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On Aug. 23, 2002, Leland Bonnett was on the clock, getting a drink of water at the Safeway distribution center in Spokane when a co-worker got careless with a forklift. Bonnett lost all of his toes and chunks of both feet. Out-of-the-box shoes have been out of the question ever since.

The orthopedic shoe company Bonnett was referred to wouldn’t build him boots, and his feet slipped around in their shoes. Neither of Spokane’s well-respected boot-makers — White’s and Nick’s — could do anything for him. Scouring the Internet for solutions, Bonnett found an orthopedist in Seattle who pointed him toward a shoemaker in Pike Place Market named Walter DeMarsh, the owner and sole employee of Mobeta Shoes. DeMarsh said he could help, but that he’d have to meet Bonnett at his shop.

DeMarsh doesn’t take orders over the phone. There aren’t boxes of new shoes in his shop on Western Avenue, directly below where they throw the fish. He has a line of shoes in the windowsill, but they’re not for sale. They’re for conversation.

“The first time I walked into his shop,” Bonnett says, “I thought I was going back in time to the mid-’70s.”

The shoes go back even further.

DeMarsh learned how to make and fit leather, orthopedic boots and shoes from scratch at the Fremont shop of Heinz Heiss, an Austrian immigrant who fought in the German army along the Russian front during World War II. Heiss built DeMarsh one boot in 1974 after some “trauma” left him with a short left leg. Uninterested in pursuing academia with the history degree he earned at Western Washington, he asked Heiss if he’d take him on as an apprentice.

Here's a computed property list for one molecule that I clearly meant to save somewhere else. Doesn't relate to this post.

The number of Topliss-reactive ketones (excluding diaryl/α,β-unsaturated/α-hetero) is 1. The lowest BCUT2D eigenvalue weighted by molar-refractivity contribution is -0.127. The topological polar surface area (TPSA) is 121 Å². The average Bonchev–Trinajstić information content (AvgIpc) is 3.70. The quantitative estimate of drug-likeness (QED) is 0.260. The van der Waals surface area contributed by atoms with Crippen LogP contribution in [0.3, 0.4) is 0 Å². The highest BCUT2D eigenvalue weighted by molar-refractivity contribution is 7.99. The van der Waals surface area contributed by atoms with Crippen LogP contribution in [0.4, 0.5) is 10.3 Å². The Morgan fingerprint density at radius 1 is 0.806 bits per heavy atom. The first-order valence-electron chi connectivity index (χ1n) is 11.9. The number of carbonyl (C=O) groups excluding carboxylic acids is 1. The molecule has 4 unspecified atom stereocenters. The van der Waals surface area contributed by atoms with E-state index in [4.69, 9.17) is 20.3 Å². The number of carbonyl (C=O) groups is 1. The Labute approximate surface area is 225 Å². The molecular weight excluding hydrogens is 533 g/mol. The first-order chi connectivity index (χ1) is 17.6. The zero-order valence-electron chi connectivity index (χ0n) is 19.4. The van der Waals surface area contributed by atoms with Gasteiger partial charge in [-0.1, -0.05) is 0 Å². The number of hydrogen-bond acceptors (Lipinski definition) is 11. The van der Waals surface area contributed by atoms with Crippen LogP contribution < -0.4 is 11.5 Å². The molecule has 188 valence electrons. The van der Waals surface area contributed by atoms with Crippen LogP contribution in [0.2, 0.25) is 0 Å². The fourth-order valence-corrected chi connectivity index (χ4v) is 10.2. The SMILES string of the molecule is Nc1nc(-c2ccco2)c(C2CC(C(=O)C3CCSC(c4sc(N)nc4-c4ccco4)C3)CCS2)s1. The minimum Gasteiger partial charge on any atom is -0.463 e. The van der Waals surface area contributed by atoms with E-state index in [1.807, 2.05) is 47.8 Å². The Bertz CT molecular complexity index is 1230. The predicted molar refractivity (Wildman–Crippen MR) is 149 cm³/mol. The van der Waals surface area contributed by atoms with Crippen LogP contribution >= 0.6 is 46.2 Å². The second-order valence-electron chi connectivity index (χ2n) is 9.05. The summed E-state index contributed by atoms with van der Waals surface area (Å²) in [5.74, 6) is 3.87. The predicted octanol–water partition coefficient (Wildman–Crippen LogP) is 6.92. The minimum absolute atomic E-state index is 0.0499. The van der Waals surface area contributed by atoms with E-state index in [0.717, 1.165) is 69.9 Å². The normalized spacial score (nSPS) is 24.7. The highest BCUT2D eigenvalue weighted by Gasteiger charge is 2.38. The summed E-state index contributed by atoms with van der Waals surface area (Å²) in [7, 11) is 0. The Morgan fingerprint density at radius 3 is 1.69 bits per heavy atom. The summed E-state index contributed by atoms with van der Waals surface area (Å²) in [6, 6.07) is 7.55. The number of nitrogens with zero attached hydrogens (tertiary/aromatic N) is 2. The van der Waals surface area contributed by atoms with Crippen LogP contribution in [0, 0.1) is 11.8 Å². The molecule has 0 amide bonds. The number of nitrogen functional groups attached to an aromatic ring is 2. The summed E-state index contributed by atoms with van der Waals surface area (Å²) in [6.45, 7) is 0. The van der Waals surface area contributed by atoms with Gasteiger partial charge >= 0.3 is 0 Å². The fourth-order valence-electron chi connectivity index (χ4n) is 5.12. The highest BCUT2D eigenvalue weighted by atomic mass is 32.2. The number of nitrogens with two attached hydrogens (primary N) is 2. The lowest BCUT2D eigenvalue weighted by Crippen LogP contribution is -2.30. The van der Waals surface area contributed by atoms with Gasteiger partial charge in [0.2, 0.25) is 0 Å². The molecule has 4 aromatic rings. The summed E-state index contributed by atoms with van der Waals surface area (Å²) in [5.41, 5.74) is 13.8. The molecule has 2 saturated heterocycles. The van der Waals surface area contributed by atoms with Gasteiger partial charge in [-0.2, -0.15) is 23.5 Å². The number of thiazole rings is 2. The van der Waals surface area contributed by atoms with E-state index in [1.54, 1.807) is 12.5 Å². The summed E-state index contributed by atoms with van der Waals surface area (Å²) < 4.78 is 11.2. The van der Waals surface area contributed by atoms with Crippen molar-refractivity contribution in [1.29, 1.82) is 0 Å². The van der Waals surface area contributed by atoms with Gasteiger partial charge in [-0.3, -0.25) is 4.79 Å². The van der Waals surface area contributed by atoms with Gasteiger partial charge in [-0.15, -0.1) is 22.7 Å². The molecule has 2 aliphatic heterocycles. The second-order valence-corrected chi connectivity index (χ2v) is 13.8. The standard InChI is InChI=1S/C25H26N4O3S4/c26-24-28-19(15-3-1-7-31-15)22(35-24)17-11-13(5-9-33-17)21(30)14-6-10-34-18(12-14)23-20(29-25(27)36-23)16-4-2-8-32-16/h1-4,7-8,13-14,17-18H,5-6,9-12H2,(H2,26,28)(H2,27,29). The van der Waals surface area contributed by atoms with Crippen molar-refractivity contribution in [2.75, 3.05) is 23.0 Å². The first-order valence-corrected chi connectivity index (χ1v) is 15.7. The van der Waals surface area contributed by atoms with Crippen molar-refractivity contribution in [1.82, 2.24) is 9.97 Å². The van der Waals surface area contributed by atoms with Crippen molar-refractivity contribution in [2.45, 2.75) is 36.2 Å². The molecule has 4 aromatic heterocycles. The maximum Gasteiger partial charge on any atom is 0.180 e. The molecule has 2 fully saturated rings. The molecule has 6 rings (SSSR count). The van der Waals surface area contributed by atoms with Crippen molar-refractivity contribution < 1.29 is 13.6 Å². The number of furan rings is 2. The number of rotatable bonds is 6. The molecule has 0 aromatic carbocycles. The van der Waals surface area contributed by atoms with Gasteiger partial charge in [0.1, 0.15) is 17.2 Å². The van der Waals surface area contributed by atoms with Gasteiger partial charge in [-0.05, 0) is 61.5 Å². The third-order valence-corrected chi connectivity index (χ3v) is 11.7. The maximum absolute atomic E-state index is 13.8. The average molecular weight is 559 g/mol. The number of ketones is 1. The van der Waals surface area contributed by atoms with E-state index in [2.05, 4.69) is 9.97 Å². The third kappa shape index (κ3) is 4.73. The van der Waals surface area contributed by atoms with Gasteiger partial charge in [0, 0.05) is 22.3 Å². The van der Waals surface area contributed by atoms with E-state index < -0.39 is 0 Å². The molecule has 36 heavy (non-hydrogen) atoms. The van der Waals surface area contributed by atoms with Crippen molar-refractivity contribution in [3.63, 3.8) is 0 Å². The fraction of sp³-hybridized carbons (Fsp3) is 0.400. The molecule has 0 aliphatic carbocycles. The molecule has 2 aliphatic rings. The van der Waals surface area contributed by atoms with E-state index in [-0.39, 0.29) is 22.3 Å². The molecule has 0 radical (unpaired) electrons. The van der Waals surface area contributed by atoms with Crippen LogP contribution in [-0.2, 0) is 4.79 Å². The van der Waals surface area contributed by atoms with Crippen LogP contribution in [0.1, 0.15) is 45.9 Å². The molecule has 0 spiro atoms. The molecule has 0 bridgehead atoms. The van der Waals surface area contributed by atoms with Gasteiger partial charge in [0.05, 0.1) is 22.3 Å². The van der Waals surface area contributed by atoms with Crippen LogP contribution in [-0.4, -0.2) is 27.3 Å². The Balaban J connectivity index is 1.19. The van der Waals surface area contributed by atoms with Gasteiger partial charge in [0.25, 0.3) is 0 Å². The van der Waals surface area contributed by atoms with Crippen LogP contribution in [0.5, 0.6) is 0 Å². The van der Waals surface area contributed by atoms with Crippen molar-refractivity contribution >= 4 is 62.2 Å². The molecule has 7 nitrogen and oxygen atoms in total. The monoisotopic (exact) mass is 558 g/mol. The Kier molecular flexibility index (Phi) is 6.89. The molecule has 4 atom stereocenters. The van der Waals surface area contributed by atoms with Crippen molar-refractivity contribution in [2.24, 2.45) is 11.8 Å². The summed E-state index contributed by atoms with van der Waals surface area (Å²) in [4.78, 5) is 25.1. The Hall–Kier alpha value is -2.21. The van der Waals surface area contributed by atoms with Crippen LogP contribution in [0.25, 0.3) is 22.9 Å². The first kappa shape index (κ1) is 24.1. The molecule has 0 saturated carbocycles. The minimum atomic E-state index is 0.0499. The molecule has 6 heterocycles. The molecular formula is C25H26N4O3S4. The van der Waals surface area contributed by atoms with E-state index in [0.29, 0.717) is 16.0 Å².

In 1979, DeMarsh rented a space of his own in the Market for $75 a month (it’s $800 today), and started building shoes the way Heiss was taught by monks in Austria before the war.

“I’m essentially making shoes as they did in the first half of the 20th Century,” he says. “The techniques I use are way out of date. And it’s slow.”

To start, DeMarsh measures each foot, uses ink and orthopedic print paper to gauge pressure points, and carves a last — a wooden mold the shoe is built around. Then he cuts leather, stretches it over the last and stitches together the start of a shoe. No two perfectly match, even if they’re in the same pair.

“When you have two different feet, you have two different shoes, which is very different for many people to understand,” DeMarsh says in his booming voice that crescendos to a roar when he makes his final point. “They want shoes that are symmetrical, because that’s what the world has. But they don’t have symmetrical feet, and they don’t get symmetrical shoes.”

DeMarsh is a tall bookworm who wears his silver hair behind a bandanna. His shop is filled with vintage tools, shoemaking instruments and two racks of jackets that hover in the 44 long range. The surfaces in his shop are covered with history books and Native American art, much of the latter purchased from beginners.

“I want to encourage them that whatever their efforts are, they have some value,” he says. “Even if it’s only the first step. Not unlike the shoe, you know, you’re trying to get somewhere.”

The fitting and construction of a pair of shoes, DeMarsh says, is a collaboration with his customer that is rarely perfect on the first pair. There are times during the process when customers can voice concerns and major adjustments can be made, but if the final product is a complete failure, customers can choose to walk away or continue the process — at their expense.